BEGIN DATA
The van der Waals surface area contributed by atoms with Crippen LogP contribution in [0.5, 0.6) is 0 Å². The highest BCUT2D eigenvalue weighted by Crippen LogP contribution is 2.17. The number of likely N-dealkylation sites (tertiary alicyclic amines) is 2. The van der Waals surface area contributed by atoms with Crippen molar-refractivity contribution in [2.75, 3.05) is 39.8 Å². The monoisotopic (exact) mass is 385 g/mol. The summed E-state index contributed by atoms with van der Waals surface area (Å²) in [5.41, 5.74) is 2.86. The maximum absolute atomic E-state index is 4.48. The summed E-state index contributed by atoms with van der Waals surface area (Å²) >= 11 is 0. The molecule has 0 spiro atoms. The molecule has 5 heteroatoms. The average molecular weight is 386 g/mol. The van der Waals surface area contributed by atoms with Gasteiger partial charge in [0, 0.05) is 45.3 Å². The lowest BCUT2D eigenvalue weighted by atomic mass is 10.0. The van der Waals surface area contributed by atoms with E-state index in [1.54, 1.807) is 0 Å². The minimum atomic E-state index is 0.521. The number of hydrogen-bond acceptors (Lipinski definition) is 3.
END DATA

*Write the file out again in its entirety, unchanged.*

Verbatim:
The van der Waals surface area contributed by atoms with Crippen LogP contribution in [0.5, 0.6) is 0 Å². The highest BCUT2D eigenvalue weighted by Crippen LogP contribution is 2.17. The number of likely N-dealkylation sites (tertiary alicyclic amines) is 2. The van der Waals surface area contributed by atoms with Crippen molar-refractivity contribution in [2.75, 3.05) is 39.8 Å². The monoisotopic (exact) mass is 385 g/mol. The summed E-state index contributed by atoms with van der Waals surface area (Å²) in [5.41, 5.74) is 2.86. The maximum absolute atomic E-state index is 4.48. The summed E-state index contributed by atoms with van der Waals surface area (Å²) >= 11 is 0. The molecule has 0 spiro atoms. The molecule has 5 heteroatoms. The average molecular weight is 386 g/mol. The van der Waals surface area contributed by atoms with Gasteiger partial charge in [0, 0.05) is 45.3 Å². The lowest BCUT2D eigenvalue weighted by atomic mass is 10.0. The van der Waals surface area contributed by atoms with E-state index in [1.54, 1.807) is 0 Å². The minimum atomic E-state index is 0.521. The number of hydrogen-bond acceptors (Lipinski definition) is 3.